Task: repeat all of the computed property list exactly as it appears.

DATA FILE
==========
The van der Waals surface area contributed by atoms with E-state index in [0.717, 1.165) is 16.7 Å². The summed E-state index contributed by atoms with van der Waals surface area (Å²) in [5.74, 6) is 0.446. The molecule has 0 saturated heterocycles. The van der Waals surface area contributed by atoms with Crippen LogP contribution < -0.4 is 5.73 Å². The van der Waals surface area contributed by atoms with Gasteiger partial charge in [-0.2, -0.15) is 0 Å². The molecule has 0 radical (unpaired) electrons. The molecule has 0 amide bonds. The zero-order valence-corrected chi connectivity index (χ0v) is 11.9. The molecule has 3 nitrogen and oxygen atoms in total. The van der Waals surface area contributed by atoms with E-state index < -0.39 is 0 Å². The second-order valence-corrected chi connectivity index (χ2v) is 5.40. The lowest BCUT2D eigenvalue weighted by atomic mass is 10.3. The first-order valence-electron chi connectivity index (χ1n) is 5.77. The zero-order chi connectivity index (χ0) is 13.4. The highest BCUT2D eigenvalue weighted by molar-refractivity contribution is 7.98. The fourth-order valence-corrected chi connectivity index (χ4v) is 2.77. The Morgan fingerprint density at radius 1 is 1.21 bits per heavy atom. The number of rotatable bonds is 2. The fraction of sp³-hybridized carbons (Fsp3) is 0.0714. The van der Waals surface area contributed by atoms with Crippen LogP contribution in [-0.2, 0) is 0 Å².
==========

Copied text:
The van der Waals surface area contributed by atoms with E-state index in [0.717, 1.165) is 16.7 Å². The summed E-state index contributed by atoms with van der Waals surface area (Å²) in [5.74, 6) is 0.446. The molecule has 0 saturated heterocycles. The van der Waals surface area contributed by atoms with Crippen LogP contribution < -0.4 is 5.73 Å². The van der Waals surface area contributed by atoms with Gasteiger partial charge in [-0.2, -0.15) is 0 Å². The molecule has 0 radical (unpaired) electrons. The molecule has 0 amide bonds. The zero-order valence-corrected chi connectivity index (χ0v) is 11.9. The molecule has 3 nitrogen and oxygen atoms in total. The van der Waals surface area contributed by atoms with E-state index < -0.39 is 0 Å². The second-order valence-corrected chi connectivity index (χ2v) is 5.40. The lowest BCUT2D eigenvalue weighted by atomic mass is 10.3. The first-order valence-electron chi connectivity index (χ1n) is 5.77. The zero-order chi connectivity index (χ0) is 13.4. The highest BCUT2D eigenvalue weighted by molar-refractivity contribution is 7.98. The fourth-order valence-corrected chi connectivity index (χ4v) is 2.77. The Morgan fingerprint density at radius 1 is 1.21 bits per heavy atom. The number of rotatable bonds is 2. The fraction of sp³-hybridized carbons (Fsp3) is 0.0714. The van der Waals surface area contributed by atoms with Crippen LogP contribution in [-0.2, 0) is 0 Å².